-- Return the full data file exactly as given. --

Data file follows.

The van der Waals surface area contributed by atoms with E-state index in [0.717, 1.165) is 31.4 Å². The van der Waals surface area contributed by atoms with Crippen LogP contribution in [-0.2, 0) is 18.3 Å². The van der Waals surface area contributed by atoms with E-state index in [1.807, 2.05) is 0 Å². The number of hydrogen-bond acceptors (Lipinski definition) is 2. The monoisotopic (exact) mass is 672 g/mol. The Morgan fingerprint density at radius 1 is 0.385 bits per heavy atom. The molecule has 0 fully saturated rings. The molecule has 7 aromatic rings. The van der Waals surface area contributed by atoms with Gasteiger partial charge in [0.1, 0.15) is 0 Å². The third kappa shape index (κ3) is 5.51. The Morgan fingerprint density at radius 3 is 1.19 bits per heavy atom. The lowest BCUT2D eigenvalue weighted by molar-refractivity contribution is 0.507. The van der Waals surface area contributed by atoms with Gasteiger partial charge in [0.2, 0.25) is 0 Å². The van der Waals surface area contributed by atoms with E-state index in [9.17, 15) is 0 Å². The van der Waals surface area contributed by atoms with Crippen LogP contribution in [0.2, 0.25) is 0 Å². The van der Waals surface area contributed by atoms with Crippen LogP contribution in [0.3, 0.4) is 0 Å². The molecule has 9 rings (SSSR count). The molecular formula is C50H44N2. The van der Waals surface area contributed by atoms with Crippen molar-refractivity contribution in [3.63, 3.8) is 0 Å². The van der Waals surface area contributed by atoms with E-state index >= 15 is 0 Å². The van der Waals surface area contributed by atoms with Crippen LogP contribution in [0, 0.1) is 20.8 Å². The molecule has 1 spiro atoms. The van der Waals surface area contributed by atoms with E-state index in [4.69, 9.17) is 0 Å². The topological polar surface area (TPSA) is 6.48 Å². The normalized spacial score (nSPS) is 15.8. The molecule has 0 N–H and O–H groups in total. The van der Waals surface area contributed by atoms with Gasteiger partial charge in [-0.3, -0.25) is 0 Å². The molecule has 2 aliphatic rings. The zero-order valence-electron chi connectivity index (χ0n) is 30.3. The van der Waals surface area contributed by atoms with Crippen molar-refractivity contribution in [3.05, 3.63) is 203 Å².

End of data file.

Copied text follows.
The van der Waals surface area contributed by atoms with E-state index in [0.717, 1.165) is 31.4 Å². The van der Waals surface area contributed by atoms with Crippen LogP contribution in [-0.2, 0) is 18.3 Å². The van der Waals surface area contributed by atoms with E-state index in [1.807, 2.05) is 0 Å². The number of hydrogen-bond acceptors (Lipinski definition) is 2. The monoisotopic (exact) mass is 672 g/mol. The Morgan fingerprint density at radius 1 is 0.385 bits per heavy atom. The molecule has 0 fully saturated rings. The molecule has 7 aromatic rings. The van der Waals surface area contributed by atoms with Gasteiger partial charge in [0.1, 0.15) is 0 Å². The third kappa shape index (κ3) is 5.51. The Morgan fingerprint density at radius 3 is 1.19 bits per heavy atom. The lowest BCUT2D eigenvalue weighted by molar-refractivity contribution is 0.507. The van der Waals surface area contributed by atoms with Gasteiger partial charge in [0.2, 0.25) is 0 Å². The van der Waals surface area contributed by atoms with E-state index in [9.17, 15) is 0 Å². The van der Waals surface area contributed by atoms with Crippen LogP contribution in [0.2, 0.25) is 0 Å². The van der Waals surface area contributed by atoms with Crippen LogP contribution in [0.3, 0.4) is 0 Å². The molecule has 9 rings (SSSR count). The molecular formula is C50H44N2. The van der Waals surface area contributed by atoms with Crippen molar-refractivity contribution in [3.63, 3.8) is 0 Å². The van der Waals surface area contributed by atoms with E-state index >= 15 is 0 Å². The van der Waals surface area contributed by atoms with Crippen LogP contribution in [0, 0.1) is 20.8 Å². The molecule has 1 spiro atoms. The van der Waals surface area contributed by atoms with E-state index in [4.69, 9.17) is 0 Å². The topological polar surface area (TPSA) is 6.48 Å². The normalized spacial score (nSPS) is 15.8. The molecule has 0 N–H and O–H groups in total. The van der Waals surface area contributed by atoms with Gasteiger partial charge in [-0.3, -0.25) is 0 Å². The molecule has 2 aliphatic rings. The zero-order valence-electron chi connectivity index (χ0n) is 30.3. The van der Waals surface area contributed by atoms with Crippen molar-refractivity contribution in [3.05, 3.63) is 203 Å².